Anticipatory anxiety is a core feature of social anxiety disorder (SAD); however, there is a paucity of data on effective strategies for dealing with this affective state. The present study examined the effects of reappraisal, acceptance, and distraction on the course of anticipatory anxiety.Design.
The study used an experimental design, randomly assigning participants to one of three strategy groups. Participants were instructed to employ these strategies during the anticipation of an impromptu speech.Methods.
Participants with SAD (n = 67) and healthy controls (n = 72) were compared with regard to their ability to adopt the prescribed strategies and with regard to the effects of strategy use on self-reported and psychophysiological markers of arousal.Results.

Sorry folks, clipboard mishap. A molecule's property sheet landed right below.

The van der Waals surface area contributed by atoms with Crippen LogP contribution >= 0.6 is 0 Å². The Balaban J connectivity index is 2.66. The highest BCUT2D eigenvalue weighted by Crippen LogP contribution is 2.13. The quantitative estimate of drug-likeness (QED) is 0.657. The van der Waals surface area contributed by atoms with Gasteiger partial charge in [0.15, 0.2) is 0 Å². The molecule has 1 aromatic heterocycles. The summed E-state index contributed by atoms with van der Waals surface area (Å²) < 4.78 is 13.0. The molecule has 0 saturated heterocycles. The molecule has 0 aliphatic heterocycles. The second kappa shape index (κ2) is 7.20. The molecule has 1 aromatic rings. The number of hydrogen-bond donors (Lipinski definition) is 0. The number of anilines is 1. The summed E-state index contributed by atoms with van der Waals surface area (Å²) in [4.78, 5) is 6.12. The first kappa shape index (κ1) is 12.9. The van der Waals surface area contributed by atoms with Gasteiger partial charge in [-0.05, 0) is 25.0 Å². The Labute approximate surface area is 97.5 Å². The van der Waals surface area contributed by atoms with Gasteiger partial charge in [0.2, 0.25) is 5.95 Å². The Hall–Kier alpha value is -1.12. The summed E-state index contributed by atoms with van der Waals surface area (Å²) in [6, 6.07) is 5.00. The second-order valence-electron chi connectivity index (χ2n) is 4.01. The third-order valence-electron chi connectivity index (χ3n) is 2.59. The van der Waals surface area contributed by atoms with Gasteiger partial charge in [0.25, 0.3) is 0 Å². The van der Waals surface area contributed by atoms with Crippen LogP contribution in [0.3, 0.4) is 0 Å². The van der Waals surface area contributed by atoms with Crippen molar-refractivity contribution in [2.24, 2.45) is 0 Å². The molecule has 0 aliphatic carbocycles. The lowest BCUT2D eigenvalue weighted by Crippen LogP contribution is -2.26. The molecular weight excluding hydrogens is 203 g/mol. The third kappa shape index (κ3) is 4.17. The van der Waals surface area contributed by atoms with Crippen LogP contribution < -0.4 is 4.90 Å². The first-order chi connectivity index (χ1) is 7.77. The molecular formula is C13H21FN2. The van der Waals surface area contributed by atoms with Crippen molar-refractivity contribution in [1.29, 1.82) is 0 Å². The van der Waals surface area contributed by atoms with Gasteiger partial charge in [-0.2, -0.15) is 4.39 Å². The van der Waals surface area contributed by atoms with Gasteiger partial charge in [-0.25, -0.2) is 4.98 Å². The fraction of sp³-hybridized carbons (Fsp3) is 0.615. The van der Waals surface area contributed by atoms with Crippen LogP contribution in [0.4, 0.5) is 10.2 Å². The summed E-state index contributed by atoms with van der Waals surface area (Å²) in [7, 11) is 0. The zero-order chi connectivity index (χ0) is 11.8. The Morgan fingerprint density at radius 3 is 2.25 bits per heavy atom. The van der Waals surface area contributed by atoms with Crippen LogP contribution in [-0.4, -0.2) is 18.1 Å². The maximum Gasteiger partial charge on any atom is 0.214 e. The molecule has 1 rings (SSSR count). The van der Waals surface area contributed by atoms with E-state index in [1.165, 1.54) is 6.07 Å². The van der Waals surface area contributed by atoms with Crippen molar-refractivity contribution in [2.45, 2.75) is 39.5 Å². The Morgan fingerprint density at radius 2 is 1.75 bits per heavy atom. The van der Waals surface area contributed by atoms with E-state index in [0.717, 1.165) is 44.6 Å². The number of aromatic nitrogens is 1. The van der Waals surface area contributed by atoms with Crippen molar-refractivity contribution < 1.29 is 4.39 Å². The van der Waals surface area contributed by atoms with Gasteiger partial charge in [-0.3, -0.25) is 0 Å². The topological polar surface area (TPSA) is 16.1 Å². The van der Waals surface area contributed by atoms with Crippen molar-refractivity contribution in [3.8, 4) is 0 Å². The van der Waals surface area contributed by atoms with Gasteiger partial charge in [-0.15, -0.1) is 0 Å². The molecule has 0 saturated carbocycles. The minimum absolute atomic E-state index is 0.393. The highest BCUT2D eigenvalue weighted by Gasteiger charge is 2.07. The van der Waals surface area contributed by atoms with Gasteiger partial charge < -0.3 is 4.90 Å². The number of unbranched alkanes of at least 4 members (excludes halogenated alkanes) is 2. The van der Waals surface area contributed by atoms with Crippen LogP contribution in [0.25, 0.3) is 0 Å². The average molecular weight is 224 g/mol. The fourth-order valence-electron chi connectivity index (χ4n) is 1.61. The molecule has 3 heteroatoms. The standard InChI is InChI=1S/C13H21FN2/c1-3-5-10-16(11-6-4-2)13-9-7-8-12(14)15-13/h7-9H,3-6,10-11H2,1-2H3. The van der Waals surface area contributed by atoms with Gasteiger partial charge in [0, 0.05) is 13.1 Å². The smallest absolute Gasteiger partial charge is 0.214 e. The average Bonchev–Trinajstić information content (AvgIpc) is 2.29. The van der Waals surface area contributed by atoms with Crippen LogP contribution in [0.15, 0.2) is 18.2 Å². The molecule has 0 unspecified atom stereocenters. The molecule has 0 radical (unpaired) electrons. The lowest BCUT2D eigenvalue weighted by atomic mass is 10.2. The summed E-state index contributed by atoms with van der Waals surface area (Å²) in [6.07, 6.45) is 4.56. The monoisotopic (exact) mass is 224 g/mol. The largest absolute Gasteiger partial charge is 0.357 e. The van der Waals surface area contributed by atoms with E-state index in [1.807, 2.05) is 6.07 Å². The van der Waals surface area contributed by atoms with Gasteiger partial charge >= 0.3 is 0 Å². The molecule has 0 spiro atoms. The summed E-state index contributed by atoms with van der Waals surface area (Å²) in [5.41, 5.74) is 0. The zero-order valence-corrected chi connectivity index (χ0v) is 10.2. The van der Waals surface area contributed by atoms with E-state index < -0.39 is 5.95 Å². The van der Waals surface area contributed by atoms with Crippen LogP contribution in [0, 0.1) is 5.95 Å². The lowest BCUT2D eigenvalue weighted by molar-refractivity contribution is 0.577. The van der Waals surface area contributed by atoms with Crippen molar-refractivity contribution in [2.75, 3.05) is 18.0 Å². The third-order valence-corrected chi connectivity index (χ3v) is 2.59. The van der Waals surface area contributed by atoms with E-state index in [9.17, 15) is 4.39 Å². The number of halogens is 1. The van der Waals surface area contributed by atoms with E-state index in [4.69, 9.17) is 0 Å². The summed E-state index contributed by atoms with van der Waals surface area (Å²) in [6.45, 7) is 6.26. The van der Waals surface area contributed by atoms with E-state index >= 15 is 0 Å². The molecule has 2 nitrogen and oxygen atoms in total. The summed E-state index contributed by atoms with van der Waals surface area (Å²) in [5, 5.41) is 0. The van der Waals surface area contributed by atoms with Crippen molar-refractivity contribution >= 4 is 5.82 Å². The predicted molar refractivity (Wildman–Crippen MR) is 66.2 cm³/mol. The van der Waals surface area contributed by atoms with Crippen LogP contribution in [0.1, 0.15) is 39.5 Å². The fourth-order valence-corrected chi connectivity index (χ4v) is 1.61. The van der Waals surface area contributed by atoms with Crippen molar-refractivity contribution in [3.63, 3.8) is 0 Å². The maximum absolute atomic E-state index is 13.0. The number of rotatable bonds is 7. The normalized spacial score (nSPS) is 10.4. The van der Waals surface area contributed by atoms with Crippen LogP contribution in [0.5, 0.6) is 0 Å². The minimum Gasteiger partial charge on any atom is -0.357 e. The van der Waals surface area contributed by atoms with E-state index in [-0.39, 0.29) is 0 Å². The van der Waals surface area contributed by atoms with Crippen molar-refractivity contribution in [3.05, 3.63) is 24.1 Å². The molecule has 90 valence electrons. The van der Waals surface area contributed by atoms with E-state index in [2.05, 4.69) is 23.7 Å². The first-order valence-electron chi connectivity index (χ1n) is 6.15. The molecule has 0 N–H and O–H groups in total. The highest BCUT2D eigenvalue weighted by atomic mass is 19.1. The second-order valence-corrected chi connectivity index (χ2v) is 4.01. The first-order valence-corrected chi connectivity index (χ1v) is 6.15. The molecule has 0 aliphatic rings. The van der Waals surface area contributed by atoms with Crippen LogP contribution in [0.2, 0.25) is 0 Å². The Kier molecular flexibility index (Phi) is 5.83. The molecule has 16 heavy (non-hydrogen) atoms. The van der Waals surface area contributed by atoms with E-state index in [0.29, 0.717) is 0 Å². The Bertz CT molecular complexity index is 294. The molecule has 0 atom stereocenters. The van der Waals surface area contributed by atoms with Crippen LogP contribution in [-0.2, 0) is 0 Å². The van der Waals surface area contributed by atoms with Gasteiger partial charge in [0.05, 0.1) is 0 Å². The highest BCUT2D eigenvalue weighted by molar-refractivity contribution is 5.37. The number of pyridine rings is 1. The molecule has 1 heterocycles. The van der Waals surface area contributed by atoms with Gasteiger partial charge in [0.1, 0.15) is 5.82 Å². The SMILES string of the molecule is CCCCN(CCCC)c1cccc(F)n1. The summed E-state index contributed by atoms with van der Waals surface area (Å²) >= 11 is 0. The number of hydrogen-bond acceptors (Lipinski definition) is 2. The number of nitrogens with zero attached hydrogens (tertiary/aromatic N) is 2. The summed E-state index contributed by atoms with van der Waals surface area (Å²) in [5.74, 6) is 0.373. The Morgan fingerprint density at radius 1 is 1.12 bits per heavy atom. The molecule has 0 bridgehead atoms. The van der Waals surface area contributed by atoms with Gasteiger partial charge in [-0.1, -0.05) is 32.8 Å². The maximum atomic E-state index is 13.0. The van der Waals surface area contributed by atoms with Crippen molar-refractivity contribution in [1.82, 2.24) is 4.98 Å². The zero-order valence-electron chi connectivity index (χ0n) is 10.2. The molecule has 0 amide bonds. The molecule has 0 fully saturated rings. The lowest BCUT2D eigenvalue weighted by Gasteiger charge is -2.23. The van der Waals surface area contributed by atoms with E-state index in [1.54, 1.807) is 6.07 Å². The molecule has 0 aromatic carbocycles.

SAD participants reported more problems in adopting the assigned strategies than controls, although the time spent with each strategy did not differ by group. In both groups, acceptance was rated as more difficult to adopt than reappraisal and distraction. Subjective ratings of anxiety decreased during the first 10 min of anticipation regardless of diagnostic group or strategy, but anxiety increased again immediately prior to the speech. Psychophysiological parameters were largely unaffected by group or strategy.Conclusion.
The results question whether there are differential benefits of different emotion regulation (ER) strategies in dealing with anticipatory anxiety. The observed rebound of anxiety prior to the social event calls into doubt the long-term effectiveness of these strategies, at least during the regulation of anticipatory anxiety.